China to "resolve Taiwan problem" by 2020


#21

History shows that when democracy takes shape empires disintegrate as witnessed by Yugoslavia, Checzoslovakia (spelling) and even Indonesia/Timor. If the next government in Beijing isnt democratic, then I agree it will stick with the previous regimes imperialist policies.


#22

Huh, The USA has been a democracy for 200 years. Did not stop us from taking over California, Philippines, Hawaii, South Korea, Guam and Puerto Rico. :loco:

Even with peaceful political reforms in PRC. I still don’t see them giving up on Taiwan.


#23

[quote]And how would a new government approach the Taiwan issue? And how would Taiwan react to a democratic or pseudo-democratic China? Would Taiwan then drop independence as an agenda and then push for reunification?
[/quote]

(For the period up to 2047)
I think even if there is substantial change to the political structure in China and there was more democracy at every level,even more than one party possible at the top, the main element of autocratic rule in China/Taiwan will not diminish.

I envisage “the China to come”, to be a bigger experiment of “Singapore”. In other words a main conservative party will hold sway like in Singapore for many terms. “Father knows best” and decision by the selected “elites” will be the style by which China will be governed for many years to come. Two narrowly matched parties like in America or India will probably be seen as weak leadership.

Taiwan already has “grassroots” democracy. But such issue as whether to become taidu or even whether to establish stronger links will not be the decision of the average man in Taiwan. I don’t believe it can ever be down to a one man one vote decision/referendum. ie the average man’s vote for his party’s president in Taiwan will not really count. It will all be decided by those at the top as has been the case in China for decades.

Those at the top will somehow be linked on both sides of the straits.
Stronger and stronger links amongst the elites will form. Eventually any decisions is theirs to make.

Some earlier posters made the point that China is moving away from socialism to nationalism. That should be China is moving to a system where the top people have to share power (oligarchic) but nevetheless it is still autocratic top down rule. The govt will of course take advantage of nationalism whenever such feelings are strong as this “energy” brings the people together, and the govt looks like it is carrying out the will of the people.

But nationalism is not a useful or realistic form of excercing governance.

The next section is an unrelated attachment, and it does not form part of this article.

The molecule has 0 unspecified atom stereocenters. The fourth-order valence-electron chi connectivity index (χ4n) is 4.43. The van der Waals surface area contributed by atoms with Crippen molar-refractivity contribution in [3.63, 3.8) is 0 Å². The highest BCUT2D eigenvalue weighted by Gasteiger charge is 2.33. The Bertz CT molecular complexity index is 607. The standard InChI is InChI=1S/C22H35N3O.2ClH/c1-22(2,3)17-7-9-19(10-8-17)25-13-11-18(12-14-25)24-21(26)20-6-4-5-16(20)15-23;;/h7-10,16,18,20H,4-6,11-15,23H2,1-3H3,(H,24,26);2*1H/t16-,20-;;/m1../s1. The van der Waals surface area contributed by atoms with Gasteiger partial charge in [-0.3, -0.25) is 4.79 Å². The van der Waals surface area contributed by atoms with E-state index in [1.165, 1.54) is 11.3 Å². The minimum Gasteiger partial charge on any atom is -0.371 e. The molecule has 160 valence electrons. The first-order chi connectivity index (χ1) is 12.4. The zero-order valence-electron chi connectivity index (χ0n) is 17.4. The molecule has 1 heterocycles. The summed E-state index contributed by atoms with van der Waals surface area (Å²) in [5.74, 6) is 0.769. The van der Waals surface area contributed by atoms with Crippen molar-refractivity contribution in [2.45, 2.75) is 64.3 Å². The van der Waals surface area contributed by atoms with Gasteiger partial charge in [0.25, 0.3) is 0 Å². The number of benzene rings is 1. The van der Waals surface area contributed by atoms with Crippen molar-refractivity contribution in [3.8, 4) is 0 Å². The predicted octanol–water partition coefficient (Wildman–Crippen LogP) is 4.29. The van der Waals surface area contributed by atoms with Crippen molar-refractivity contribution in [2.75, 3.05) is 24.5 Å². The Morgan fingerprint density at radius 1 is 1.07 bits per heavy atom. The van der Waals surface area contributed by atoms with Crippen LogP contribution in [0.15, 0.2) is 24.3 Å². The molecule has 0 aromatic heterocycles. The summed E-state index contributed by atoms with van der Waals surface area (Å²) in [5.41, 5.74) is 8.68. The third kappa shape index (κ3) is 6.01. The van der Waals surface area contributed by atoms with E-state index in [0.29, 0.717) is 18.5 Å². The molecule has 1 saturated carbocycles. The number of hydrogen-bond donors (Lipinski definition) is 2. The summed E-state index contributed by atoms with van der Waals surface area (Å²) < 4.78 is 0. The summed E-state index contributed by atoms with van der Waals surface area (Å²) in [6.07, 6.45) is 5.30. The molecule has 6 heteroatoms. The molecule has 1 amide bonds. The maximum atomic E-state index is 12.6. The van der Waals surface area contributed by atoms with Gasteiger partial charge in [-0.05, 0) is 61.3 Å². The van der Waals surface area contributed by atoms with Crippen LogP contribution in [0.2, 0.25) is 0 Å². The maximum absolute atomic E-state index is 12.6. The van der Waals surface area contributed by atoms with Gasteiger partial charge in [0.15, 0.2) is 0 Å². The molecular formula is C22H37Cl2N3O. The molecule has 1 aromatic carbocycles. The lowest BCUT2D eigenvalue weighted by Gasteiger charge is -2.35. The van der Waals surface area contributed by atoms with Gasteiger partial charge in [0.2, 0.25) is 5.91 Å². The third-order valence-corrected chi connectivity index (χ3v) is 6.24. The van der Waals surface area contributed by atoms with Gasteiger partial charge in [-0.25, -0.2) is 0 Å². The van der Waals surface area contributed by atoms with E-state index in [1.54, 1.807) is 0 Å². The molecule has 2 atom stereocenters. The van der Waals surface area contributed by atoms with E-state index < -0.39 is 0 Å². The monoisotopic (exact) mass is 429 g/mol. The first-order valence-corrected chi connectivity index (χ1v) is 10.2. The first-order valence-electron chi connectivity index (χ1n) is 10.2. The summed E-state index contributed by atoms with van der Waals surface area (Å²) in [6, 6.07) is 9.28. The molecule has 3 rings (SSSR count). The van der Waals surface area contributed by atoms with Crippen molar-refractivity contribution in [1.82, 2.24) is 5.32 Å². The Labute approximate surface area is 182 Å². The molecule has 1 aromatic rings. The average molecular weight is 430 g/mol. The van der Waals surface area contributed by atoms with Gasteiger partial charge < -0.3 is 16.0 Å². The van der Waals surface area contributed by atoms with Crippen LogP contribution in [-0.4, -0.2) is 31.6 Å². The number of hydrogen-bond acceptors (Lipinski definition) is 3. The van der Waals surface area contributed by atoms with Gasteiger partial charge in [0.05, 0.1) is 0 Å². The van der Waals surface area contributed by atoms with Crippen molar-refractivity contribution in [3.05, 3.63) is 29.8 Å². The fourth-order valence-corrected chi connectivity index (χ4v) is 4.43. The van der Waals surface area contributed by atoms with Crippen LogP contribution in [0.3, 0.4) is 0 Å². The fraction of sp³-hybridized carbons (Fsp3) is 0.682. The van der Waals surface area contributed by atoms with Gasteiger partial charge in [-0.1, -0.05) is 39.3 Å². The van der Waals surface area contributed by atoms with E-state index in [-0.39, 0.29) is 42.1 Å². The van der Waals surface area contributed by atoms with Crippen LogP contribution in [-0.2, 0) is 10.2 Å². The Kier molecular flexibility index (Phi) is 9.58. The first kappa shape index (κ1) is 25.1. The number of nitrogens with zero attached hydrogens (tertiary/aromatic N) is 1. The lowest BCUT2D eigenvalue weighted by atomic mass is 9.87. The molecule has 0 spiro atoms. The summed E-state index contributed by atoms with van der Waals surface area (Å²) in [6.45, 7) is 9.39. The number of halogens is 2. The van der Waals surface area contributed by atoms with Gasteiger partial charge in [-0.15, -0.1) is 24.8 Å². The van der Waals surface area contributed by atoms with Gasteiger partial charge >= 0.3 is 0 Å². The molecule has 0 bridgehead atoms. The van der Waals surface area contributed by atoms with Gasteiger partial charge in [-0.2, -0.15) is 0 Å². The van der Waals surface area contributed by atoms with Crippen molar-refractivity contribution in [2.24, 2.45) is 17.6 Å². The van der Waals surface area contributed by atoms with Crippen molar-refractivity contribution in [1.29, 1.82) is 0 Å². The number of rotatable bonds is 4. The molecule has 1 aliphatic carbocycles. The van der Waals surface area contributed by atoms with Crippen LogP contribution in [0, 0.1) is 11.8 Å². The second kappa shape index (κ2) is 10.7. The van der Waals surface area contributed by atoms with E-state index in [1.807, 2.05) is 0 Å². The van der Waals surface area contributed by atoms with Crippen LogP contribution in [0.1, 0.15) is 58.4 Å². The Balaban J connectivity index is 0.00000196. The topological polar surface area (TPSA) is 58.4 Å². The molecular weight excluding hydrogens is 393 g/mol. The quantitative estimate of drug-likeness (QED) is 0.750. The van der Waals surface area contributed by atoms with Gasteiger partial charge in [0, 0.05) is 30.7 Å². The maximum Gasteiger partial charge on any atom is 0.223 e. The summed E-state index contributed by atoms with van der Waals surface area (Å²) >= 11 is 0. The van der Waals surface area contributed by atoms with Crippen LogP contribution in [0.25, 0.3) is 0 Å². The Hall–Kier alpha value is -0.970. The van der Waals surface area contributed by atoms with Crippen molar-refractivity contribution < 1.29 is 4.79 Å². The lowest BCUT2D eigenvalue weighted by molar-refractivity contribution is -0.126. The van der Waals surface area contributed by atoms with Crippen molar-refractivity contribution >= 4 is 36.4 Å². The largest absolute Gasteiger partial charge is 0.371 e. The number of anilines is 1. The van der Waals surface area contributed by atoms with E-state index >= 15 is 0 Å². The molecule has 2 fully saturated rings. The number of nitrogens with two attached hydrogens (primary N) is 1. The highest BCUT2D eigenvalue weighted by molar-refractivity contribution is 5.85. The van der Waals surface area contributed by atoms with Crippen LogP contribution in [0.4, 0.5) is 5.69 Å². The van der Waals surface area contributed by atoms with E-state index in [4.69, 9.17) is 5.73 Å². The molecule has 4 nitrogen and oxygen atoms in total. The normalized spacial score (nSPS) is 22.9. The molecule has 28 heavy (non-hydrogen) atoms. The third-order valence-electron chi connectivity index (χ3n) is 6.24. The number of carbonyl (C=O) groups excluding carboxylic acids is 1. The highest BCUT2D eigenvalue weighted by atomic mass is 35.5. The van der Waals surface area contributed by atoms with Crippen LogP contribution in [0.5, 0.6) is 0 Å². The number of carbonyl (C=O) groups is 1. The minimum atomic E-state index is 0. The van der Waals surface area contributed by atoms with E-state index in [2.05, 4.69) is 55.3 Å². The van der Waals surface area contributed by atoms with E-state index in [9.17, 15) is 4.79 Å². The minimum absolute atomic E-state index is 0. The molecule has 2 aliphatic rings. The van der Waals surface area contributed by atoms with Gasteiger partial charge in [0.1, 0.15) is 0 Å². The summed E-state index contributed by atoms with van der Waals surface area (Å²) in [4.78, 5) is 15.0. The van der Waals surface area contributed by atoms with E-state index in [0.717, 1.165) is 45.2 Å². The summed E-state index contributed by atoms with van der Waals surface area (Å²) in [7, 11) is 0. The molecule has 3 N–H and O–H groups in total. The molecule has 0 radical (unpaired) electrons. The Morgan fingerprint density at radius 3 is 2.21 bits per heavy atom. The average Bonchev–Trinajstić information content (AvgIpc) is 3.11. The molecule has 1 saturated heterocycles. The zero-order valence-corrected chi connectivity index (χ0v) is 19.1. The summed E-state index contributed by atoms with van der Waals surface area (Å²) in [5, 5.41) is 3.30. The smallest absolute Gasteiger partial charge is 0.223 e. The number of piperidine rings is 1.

e.g. If China govt does not feel that they should reciprocate for the DiaoYutai nationalistic fervour, they just ignore the people. They tell the demonstrators not to go to the island. Period. They don’t need to appease the people.

Recently the China Govt release a report showing that there were over 56000 protests in various parts of China last year alone. But so what. Do you see China govt on its knees. What I am trying to say is that in the end it is still top-down autocratic style and eventually an oligarchy of some sort, maybe the govt and big businesses and various academic institutes etc will run the show. Chinese people have in-grained respect for all three parties. :unamused:


#24

[quote=“ac_dropout”]Even with peaceful political reforms in PRC. I still don’t see them giving up on Taiwan.[/quote] Taiwan is not their’s to give up on. It never was. This is all the KMT’s double speak that got Taiwan into this trouble. It was the KMT invasion of Taiwan and their bullcrap about “One China”.

The PRC talks big, but they know the moment they do anything to invade this peace loving democratic country, the USA and the rest of the world will be all over them. As will Taiwan and their fighter jets bombing the mainland. They just like to talk trash to help fan the flames of nationalism. Those CCP gangsters robbing the PRC and its citizens got a good thing going. They had better watch out, lest they lose their jobs. Let’s all hope that the PRC can resolve this before 2020 as the sooner they try to resolve this, the sooner there will be regime change in the PRC. The USA and many other countries have been waiting for this for a long time.